I am so glad I gave her the time she needed. I love her sweet blooms, and I can tell she is going to get better and better as time goes by.Delete
I like the way you paralleled this plant with a late blooming high school pal you've seen just recently. Brings back memories here too. High School can be a cruel time especially for late bloomers but yes, funny how people can change in time. Some are late bloomers whilst some of those who bloomed early then are well...ReplyDelete
Isn't it interesting how people change through the years? I have been very surprised by the way some of my high school friends have changed.Delete
Safrano is lovely. I don't know if I would have the patience. I have some small starts of Tea roses. I'll have to remember to wait... and wait some more!ReplyDelete
Yes, wait, wait, and then wait a little longer! They are like people - they grow through a very awkward adolescent stage before they fill out and grow into what you expect.Delete
Lovely story, Holley. I am always torn between thinking I should get rid of plants that don't perform after a few years, and wanting to keep giving them more chances. I see-saw from one attitude to the other. In this case, patience paid off beautifully.ReplyDelete
I do the see-saw thing, too. Usually, I give them more time - I have a hard time getting rid of any plant!Delete
I enjoyed your comparison of two types of late bloomers.ReplyDelete
Thank you! :)Delete
You know a lot of think about rose. I have so many rose, and I haven't know all of their name yet. Maybe next time, you can help me to identify them. Thank you for sharingReplyDelete
I don't know all the names of my roses, either. And others I have to look up every time. But some are like old friends - I know them by name. Identifying roses through pictures, though, can be very difficult. There are so many different roses out there!Delete
This is a case of patience paying off for you. She is a beauty and one that has been well worth the wait. I do try to give things numerous years if it's something I really want.ReplyDelete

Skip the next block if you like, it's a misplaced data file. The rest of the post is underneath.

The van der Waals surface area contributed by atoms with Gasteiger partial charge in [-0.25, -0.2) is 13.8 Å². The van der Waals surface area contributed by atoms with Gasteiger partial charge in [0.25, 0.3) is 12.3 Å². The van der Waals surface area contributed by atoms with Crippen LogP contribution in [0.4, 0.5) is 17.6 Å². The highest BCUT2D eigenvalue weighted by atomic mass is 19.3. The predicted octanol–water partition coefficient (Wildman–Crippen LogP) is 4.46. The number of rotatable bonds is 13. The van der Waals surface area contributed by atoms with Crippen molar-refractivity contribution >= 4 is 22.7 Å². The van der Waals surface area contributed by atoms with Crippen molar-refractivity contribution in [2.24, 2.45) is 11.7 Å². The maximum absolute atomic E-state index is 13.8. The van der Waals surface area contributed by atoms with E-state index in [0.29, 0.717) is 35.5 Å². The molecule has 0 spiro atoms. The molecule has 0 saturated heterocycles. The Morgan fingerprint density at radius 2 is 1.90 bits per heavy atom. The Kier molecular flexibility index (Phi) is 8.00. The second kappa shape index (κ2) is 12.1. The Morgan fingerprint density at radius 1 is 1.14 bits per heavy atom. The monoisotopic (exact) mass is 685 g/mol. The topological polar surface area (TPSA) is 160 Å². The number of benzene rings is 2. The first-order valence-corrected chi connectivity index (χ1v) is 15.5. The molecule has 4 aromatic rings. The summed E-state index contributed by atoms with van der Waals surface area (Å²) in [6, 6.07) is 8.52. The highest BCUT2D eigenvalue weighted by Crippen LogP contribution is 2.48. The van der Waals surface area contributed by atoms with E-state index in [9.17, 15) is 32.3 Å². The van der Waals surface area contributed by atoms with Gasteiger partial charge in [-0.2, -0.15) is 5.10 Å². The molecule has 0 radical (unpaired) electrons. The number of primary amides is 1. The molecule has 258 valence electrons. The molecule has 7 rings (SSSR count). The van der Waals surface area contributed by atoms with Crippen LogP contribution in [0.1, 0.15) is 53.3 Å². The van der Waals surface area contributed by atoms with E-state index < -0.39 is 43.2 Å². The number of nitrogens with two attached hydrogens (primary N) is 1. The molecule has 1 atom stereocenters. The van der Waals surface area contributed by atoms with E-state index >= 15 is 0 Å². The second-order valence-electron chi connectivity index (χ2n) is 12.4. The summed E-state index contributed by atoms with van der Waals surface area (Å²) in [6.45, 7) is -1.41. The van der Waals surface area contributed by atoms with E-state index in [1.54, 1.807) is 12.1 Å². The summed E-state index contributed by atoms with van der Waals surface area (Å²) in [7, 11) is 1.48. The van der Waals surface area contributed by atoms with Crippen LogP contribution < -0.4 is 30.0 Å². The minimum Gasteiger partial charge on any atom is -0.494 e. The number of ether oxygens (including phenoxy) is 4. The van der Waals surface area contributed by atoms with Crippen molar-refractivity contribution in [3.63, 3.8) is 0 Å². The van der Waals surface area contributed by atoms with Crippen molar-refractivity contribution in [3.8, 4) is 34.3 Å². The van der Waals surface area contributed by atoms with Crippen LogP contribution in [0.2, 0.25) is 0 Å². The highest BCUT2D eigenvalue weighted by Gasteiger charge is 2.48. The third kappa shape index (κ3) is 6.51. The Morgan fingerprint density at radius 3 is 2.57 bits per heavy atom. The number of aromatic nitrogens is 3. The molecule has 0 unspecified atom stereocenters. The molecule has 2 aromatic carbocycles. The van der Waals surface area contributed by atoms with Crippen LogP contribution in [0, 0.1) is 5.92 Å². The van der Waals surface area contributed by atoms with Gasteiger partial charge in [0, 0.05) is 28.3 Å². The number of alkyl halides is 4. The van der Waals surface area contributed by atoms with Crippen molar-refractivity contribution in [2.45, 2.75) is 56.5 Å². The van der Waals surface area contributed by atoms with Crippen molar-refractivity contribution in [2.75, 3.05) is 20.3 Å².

Cher Sunray Gardens
I think sometimes we forget that plants do need time - sometimes more time than we realize! If you would have asked me about this rose a couple of years ago, I wouldn't have had much good to say about it, all due to my impatient human nature!Delete
You've given me hope for some of my own roses that are struggling a bit having been in the ground for only a year - I'd never had that experience with old roses before. But I guess I was just lucky in the past. After reading your story about Safrano, there may be hope yet!ReplyDelete
I do think old roses need much more time than any other plant. I hope your roses stop struggling soon. It's always so discouraging to see them struggle. But, don't give up! They just may surprise you!Delete
A sweet story and a perfect post to go with it. Patience is a virtue a good gardener masters. Well done!ReplyDelete
Must be where that saying was started - in the garden! :)Delete
It's fun to cheer on the underdog, because often the underdog ends up thriving when others fail. Life and the balance of nature are fascinating, and good for you that you didn't give up on Safrano! Now she's paying you back for your patience and loving care.ReplyDelete
Yes, I believe she is paying me back - and I think I will get lots more than I gave!Delete
Lovely, and a very welcome reminder that sometimes we need to exersise patience with the plants we put in our gardens for them to show what they are truly made of!ReplyDelete
Sometimes they mature a little slower than we like! They really are individuals, just like people!Delete
Holley what a great lesson to never give up and give those blooms (and people) a chance.ReplyDelete
For years, I just averted my eyes when I walked by. But now I think she will become one of my favorite roses!Delete